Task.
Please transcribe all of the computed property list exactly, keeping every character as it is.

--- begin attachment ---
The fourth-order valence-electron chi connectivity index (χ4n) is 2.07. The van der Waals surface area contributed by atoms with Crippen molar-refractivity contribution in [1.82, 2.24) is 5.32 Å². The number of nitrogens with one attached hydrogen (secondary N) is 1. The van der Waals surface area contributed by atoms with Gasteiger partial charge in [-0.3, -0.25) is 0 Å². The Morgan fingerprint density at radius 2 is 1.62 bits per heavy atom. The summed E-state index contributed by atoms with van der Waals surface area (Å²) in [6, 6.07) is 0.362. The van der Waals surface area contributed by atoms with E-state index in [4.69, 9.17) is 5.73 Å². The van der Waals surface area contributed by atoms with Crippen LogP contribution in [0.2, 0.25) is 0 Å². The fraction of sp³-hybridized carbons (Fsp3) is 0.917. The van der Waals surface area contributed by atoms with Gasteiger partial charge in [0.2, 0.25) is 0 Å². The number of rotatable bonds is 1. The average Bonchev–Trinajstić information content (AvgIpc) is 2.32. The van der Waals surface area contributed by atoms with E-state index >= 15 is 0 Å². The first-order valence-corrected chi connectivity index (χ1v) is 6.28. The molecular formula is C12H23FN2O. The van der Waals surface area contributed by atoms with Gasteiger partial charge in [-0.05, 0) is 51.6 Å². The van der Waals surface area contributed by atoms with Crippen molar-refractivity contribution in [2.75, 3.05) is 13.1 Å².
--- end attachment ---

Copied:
The fourth-order valence-electron chi connectivity index (χ4n) is 2.07. The van der Waals surface area contributed by atoms with Crippen molar-refractivity contribution in [1.82, 2.24) is 5.32 Å². The number of nitrogens with one attached hydrogen (secondary N) is 1. The van der Waals surface area contributed by atoms with Gasteiger partial charge in [-0.3, -0.25) is 0 Å². The Morgan fingerprint density at radius 2 is 1.62 bits per heavy atom. The summed E-state index contributed by atoms with van der Waals surface area (Å²) in [6, 6.07) is 0.362. The van der Waals surface area contributed by atoms with E-state index in [4.69, 9.17) is 5.73 Å². The van der Waals surface area contributed by atoms with Crippen LogP contribution in [0.2, 0.25) is 0 Å². The fraction of sp³-hybridized carbons (Fsp3) is 0.917. The van der Waals surface area contributed by atoms with Gasteiger partial charge in [0.2, 0.25) is 0 Å². The number of rotatable bonds is 1. The average Bonchev–Trinajstić information content (AvgIpc) is 2.32. The van der Waals surface area contributed by atoms with E-state index >= 15 is 0 Å². The first-order valence-corrected chi connectivity index (χ1v) is 6.28. The molecular formula is C12H23FN2O. The van der Waals surface area contributed by atoms with Gasteiger partial charge in [-0.05, 0) is 51.6 Å². The van der Waals surface area contributed by atoms with Crippen molar-refractivity contribution in [2.75, 3.05) is 13.1 Å².